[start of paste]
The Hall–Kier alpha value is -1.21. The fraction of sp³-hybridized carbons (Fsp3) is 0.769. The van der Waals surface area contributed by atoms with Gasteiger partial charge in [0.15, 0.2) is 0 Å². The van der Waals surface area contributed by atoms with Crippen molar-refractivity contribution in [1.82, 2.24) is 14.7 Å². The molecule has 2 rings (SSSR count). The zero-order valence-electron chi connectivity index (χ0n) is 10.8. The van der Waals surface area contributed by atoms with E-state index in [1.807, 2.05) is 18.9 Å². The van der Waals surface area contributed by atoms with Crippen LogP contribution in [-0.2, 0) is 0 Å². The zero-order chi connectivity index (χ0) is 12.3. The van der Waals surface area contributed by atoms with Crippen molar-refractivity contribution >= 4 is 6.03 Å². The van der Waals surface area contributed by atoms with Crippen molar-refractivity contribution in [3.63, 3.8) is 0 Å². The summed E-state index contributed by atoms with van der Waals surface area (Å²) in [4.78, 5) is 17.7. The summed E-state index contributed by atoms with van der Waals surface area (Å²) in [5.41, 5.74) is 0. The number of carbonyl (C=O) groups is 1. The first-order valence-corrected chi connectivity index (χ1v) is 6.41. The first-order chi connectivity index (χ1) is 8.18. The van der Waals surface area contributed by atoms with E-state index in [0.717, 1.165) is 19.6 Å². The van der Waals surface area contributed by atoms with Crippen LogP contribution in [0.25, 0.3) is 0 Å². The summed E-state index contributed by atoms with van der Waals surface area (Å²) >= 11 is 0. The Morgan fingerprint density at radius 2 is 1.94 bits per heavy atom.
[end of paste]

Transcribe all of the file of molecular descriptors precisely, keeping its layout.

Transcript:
The Hall–Kier alpha value is -1.21. The fraction of sp³-hybridized carbons (Fsp3) is 0.769. The van der Waals surface area contributed by atoms with Gasteiger partial charge in [0.15, 0.2) is 0 Å². The van der Waals surface area contributed by atoms with Crippen molar-refractivity contribution in [1.82, 2.24) is 14.7 Å². The molecule has 2 rings (SSSR count). The zero-order valence-electron chi connectivity index (χ0n) is 10.8. The van der Waals surface area contributed by atoms with E-state index in [1.807, 2.05) is 18.9 Å². The van der Waals surface area contributed by atoms with Crippen LogP contribution in [-0.2, 0) is 0 Å². The zero-order chi connectivity index (χ0) is 12.3. The van der Waals surface area contributed by atoms with Crippen molar-refractivity contribution >= 4 is 6.03 Å². The van der Waals surface area contributed by atoms with Crippen molar-refractivity contribution in [3.63, 3.8) is 0 Å². The summed E-state index contributed by atoms with van der Waals surface area (Å²) in [4.78, 5) is 17.7. The summed E-state index contributed by atoms with van der Waals surface area (Å²) in [5.41, 5.74) is 0. The number of carbonyl (C=O) groups is 1. The first-order valence-corrected chi connectivity index (χ1v) is 6.41. The first-order chi connectivity index (χ1) is 8.18. The van der Waals surface area contributed by atoms with E-state index in [0.717, 1.165) is 19.6 Å². The van der Waals surface area contributed by atoms with Crippen LogP contribution in [0.25, 0.3) is 0 Å². The summed E-state index contributed by atoms with van der Waals surface area (Å²) >= 11 is 0. The Morgan fingerprint density at radius 2 is 1.94 bits per heavy atom.